My therapist starts each session by asking the same question: “Where do I find you?” The first time I went to see her, the question annoyed me. If everything had been normal, I would have said: “Right here, in your room, sitting on a couch.” Not this time. The question cut deep. I couldn’t be flippant; words failed me. She unlocked my words by posing a series of further probes: “Tell me what you are feeling.” “Tell me what you are thinking about.” “Tell me what you see.”
Read the text for today again. This time imagine the writer sitting speechless on a couch in God’s counseling room. God asks, “Where do I find you?” and the writer starts by unpacking what he sees, his feelings, his fears, and his doubts. The author apportions blame, tries to find the answers for himself, and makes every effort to make sense of this chaotic situation. God does not interrupt. God does not argue with his assumptions, his accusations, or his logic. God listens patiently and empathically, allowing the writer to let go of the words that had been locked up deep inside.
Healing does not come immediately, and it definitely does not come with concrete answers or by satisfying the difficult questions that we ask. It does not manifest in our eloquence or lack thereof. Healing starts when we know that we are received with empathy and compassion, when we are heard even when our words do not make sense (either to others or to ourselves).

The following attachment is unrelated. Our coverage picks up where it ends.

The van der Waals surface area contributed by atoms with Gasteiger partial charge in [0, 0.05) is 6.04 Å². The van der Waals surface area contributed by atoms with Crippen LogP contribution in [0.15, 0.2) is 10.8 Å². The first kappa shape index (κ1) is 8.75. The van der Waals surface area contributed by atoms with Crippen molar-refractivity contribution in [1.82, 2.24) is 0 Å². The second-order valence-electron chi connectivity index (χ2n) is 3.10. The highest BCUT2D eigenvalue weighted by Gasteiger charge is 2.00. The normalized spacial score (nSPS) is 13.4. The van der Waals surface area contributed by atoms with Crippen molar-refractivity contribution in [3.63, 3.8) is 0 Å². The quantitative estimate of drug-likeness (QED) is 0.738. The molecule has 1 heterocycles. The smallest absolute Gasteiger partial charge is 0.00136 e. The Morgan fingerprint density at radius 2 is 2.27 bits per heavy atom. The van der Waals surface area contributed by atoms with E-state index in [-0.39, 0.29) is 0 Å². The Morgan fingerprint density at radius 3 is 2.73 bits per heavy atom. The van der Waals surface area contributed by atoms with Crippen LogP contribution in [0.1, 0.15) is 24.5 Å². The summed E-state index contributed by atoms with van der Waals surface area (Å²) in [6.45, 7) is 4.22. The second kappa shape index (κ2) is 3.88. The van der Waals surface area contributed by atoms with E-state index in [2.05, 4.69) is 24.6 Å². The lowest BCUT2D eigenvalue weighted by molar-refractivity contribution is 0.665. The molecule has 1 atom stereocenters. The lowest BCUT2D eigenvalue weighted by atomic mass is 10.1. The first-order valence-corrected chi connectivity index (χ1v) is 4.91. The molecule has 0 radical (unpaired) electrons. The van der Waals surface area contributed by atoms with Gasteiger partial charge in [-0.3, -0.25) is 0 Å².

Yesterday’s challenge of putting words on paper or paint on canvas or playing a musical instrument may have felt overwhelming. Where do I start? Start with one word, or one stroke of the brush, or one note. This is where the writer of our scripture started, by humbly stating what he saw in front of him: a lonely city on top of a hill. And then the rest followed.
Lord, you ask me, “Where do I find you?” I know you ask as one who knows the answer already. I pray for courage to utter at least one word, paint one stroke, play one note. Amen.
Lamentations opens with a description of the plight of the people of Judah, the southern kingdom. The people have been taken into exile as part of God’s judgment for their idolatry. The psalmist struggles to sing the songs of the Lord. In fact, those who overthrew Jerusalem have forced them to sing for their amusement, so the joy is gone. The psalmist prays that one day God will repay the invaders. In Second Timothy, Paul praises God for Timothy’s faith and for the legacy of faith that comes through his family. He charges him to preach boldly and without hesitation the gospel of Christ. In the Gospel reading, Jesus challenges the disciples to show greater faith and to understand that we are all servants in God’s kingdom.
Read Lamentations 1:1-6. How do you allow your imperfections and failings to transform you?
Read Psalm 137. How do you remember your spiritual traditions and sacred places? How do you look for God’s work in change?
Read 2 Timothy 1:1-14. What spiritual practices help you to “guard the good treasure entrusted to you”?
Read Luke 17:5-10. How might a posture of cyclical servanthood to and with all creation transform or increase your faith?
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